KANSAS CITY, Mo. — Missourians will decide next Tuesday whether to expand the state’s Medicaid program.
Fran Marion, a 40-year-old Kansas City resident, has two teenagers. She’s also a manager at a local fast food restaurant, but the single mom says she can’t afford health insurance.
“You’re already having to balance what we make between rent, lights, gas, keeping food in your house, clothes my kids back,” she said. “It would just incur another bill I just can’t afford.”
Marion wants voters in Missouri to vote yes on Amendment 2 on Aug. 4. If passed, supporters said more than 200,000 Missourians would gain access to health care.
“We need health care. It’s not a want; it’s a need,” she said. “It’s time for us to act now as a community.”
The amendment to the state’s constitution would expand Medicaid to include residents between the ages of 19 and 64 – whose income is at or below 133% of the federal poverty level. That’s roughly $18,000 in income for a single person and around $35,000 for a family of four.
“It’s to cover people in the gap who can’t presently get health insurance, can’t get on the Affordable Care Act because they fall in the gap between what’s a ridiculous low level of poverty and those who are clearly above the range for the Affordable Care Act,” said Rabbi Doug Alpert, who supports the measure.
“It’s an additional incentive to not finding a job if you have free health care,” Missouri State Treasurer Scott Fitzpatrick said.
On Monday, Fitzpatrick and Republican lawmakers toured the state urging residents to vote against the measure, arguing that the state’s current Medicaid coverage makes up 40% of the budget.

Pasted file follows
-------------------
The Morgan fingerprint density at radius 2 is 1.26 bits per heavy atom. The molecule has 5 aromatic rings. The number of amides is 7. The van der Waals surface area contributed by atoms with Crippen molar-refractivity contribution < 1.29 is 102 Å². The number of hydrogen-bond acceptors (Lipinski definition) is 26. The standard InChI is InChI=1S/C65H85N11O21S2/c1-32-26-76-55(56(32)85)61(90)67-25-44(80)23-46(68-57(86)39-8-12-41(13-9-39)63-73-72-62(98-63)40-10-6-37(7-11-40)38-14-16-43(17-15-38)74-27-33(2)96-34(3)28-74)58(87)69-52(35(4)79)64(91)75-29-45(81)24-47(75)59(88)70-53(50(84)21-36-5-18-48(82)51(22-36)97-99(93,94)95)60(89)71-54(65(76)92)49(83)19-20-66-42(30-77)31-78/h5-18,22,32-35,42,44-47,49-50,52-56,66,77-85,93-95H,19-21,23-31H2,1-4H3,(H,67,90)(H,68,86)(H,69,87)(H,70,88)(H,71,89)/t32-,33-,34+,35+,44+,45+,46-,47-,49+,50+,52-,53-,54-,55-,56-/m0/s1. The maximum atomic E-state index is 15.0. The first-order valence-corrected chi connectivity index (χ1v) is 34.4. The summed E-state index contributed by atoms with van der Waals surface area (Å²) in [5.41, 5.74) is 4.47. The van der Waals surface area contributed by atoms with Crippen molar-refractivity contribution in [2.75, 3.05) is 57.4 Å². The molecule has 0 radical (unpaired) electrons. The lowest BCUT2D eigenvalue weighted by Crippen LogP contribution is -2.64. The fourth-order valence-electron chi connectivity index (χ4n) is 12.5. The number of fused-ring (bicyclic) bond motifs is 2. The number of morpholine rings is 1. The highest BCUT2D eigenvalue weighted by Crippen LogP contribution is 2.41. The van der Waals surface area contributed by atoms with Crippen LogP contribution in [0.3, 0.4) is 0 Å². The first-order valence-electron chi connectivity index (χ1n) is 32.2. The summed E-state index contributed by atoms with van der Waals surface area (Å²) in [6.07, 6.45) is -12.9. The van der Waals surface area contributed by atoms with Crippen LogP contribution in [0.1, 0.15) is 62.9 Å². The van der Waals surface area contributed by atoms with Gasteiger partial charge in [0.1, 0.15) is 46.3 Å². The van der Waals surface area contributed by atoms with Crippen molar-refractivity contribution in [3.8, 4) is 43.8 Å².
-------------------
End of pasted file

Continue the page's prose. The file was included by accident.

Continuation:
“There’s no funding with it, and there’s no cost associated with it,” Fitzpatrick said.
Opponents, including Missouri Gov. Mike Parson, said a Medicaid expansion could mean cuts elsewhere.
“Less money for kids, less money for police, less money for roads and bridges and less money for those who are most in need,” added State Rep. Cody Smith, who also chairs the House Budget Committee.
“We would be using tax dollars for future generations to pay for abled body working age adults to have free health care. I believe that’s bad fiscal policy, budgetary policy and for those reasons I will be voting no.” he continued.
Supporters believe health care is a right, not a “handout.”
“The Legislature finds money for all kind of pork and when it comes to things that really matter, that are really human rights and obligations, then they scream that they just don’t have the money,” Alpert said.
For Marion, gaining health care means a chance to live to see her children’s children grow up.
“And at the pace we’re at with health care, I don’t see that happening,” she said.
AARP and the Missouri Chamber of Commerce support Amendment 2. The chamber, citing economic projections wrote “expanding Missouri’s Medicaid program will boost job creation by 16,000 jobs per year for five years. Likewise, passage will expand our state’s economic output by $2.5 billion.”
Thirty-seven states have already expanded Medicaid.